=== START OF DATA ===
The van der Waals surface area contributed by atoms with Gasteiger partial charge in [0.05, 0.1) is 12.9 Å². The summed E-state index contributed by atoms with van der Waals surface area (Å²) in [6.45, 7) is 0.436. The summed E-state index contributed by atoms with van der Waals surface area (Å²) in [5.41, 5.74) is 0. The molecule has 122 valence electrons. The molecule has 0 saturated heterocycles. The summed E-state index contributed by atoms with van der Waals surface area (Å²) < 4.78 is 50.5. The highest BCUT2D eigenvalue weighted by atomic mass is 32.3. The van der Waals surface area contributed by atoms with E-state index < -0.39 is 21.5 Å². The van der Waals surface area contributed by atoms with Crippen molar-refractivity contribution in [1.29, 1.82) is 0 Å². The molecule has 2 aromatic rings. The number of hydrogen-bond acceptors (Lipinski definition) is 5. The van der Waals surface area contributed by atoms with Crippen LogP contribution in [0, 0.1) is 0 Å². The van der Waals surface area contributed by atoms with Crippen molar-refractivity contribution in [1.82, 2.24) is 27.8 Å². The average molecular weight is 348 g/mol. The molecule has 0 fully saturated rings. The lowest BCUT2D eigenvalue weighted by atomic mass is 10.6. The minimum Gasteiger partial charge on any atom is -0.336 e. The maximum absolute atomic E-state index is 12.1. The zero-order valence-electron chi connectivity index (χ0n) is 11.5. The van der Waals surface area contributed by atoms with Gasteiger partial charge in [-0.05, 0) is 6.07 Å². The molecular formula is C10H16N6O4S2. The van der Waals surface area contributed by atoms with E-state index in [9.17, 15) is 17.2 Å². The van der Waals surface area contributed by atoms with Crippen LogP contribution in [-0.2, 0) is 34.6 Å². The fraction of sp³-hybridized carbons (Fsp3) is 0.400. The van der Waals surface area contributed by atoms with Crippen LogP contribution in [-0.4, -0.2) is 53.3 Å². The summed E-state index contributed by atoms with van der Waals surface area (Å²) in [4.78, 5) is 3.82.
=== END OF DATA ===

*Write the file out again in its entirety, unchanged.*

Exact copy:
The van der Waals surface area contributed by atoms with Gasteiger partial charge in [0.05, 0.1) is 12.9 Å². The summed E-state index contributed by atoms with van der Waals surface area (Å²) in [6.45, 7) is 0.436. The summed E-state index contributed by atoms with van der Waals surface area (Å²) in [5.41, 5.74) is 0. The molecule has 122 valence electrons. The molecule has 0 saturated heterocycles. The summed E-state index contributed by atoms with van der Waals surface area (Å²) < 4.78 is 50.5. The highest BCUT2D eigenvalue weighted by atomic mass is 32.3. The van der Waals surface area contributed by atoms with E-state index < -0.39 is 21.5 Å². The van der Waals surface area contributed by atoms with Crippen molar-refractivity contribution in [1.29, 1.82) is 0 Å². The molecule has 2 aromatic rings. The number of hydrogen-bond acceptors (Lipinski definition) is 5. The van der Waals surface area contributed by atoms with Crippen LogP contribution in [0, 0.1) is 0 Å². The van der Waals surface area contributed by atoms with Crippen molar-refractivity contribution in [1.82, 2.24) is 27.8 Å². The average molecular weight is 348 g/mol. The molecule has 0 fully saturated rings. The lowest BCUT2D eigenvalue weighted by atomic mass is 10.6. The minimum Gasteiger partial charge on any atom is -0.336 e. The maximum absolute atomic E-state index is 12.1. The zero-order valence-electron chi connectivity index (χ0n) is 11.5. The van der Waals surface area contributed by atoms with Gasteiger partial charge in [-0.05, 0) is 6.07 Å². The molecular formula is C10H16N6O4S2. The van der Waals surface area contributed by atoms with E-state index in [9.17, 15) is 17.2 Å². The van der Waals surface area contributed by atoms with Crippen LogP contribution in [-0.2, 0) is 34.6 Å². The fraction of sp³-hybridized carbons (Fsp3) is 0.400. The van der Waals surface area contributed by atoms with Crippen LogP contribution in [-0.4, -0.2) is 53.3 Å². The summed E-state index contributed by atoms with van der Waals surface area (Å²) in [4.78, 5) is 3.82.